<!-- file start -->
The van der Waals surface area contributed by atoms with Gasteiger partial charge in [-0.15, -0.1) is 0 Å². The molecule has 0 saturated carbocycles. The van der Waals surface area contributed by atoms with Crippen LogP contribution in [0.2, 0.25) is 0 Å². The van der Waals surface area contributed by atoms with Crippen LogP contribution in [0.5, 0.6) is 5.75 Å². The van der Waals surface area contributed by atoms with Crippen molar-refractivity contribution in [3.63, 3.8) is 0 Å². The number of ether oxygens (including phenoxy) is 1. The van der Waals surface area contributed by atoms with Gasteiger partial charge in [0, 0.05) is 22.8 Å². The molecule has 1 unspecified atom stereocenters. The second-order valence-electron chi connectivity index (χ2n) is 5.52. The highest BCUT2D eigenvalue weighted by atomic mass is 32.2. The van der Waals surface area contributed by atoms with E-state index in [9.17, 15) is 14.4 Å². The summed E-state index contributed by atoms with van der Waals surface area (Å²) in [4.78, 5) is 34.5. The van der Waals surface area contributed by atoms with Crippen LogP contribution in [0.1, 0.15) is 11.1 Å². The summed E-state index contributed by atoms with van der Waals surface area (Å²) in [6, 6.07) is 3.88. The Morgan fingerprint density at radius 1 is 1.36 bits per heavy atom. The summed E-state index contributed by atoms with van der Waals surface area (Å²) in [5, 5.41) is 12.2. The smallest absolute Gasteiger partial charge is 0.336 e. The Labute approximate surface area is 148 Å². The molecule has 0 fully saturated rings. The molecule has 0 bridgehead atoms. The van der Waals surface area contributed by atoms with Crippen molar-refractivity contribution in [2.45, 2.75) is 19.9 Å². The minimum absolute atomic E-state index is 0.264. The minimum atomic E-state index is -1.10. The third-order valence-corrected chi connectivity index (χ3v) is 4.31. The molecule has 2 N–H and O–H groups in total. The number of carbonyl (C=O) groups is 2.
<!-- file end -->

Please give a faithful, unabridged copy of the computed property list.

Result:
The van der Waals surface area contributed by atoms with Gasteiger partial charge in [-0.15, -0.1) is 0 Å². The molecule has 0 saturated carbocycles. The van der Waals surface area contributed by atoms with Crippen LogP contribution in [0.2, 0.25) is 0 Å². The van der Waals surface area contributed by atoms with Crippen LogP contribution in [0.5, 0.6) is 5.75 Å². The van der Waals surface area contributed by atoms with Crippen molar-refractivity contribution in [3.63, 3.8) is 0 Å². The number of ether oxygens (including phenoxy) is 1. The van der Waals surface area contributed by atoms with Gasteiger partial charge in [0, 0.05) is 22.8 Å². The molecule has 1 unspecified atom stereocenters. The second-order valence-electron chi connectivity index (χ2n) is 5.52. The highest BCUT2D eigenvalue weighted by atomic mass is 32.2. The van der Waals surface area contributed by atoms with E-state index in [9.17, 15) is 14.4 Å². The summed E-state index contributed by atoms with van der Waals surface area (Å²) in [4.78, 5) is 34.5. The van der Waals surface area contributed by atoms with Crippen LogP contribution in [0.1, 0.15) is 11.1 Å². The summed E-state index contributed by atoms with van der Waals surface area (Å²) in [6, 6.07) is 3.88. The Morgan fingerprint density at radius 1 is 1.36 bits per heavy atom. The summed E-state index contributed by atoms with van der Waals surface area (Å²) in [5, 5.41) is 12.2. The smallest absolute Gasteiger partial charge is 0.336 e. The Labute approximate surface area is 148 Å². The molecule has 0 fully saturated rings. The molecule has 0 bridgehead atoms. The van der Waals surface area contributed by atoms with Crippen molar-refractivity contribution in [2.45, 2.75) is 19.9 Å². The minimum absolute atomic E-state index is 0.264. The minimum atomic E-state index is -1.10. The third-order valence-corrected chi connectivity index (χ3v) is 4.31. The molecule has 2 N–H and O–H groups in total. The number of carbonyl (C=O) groups is 2.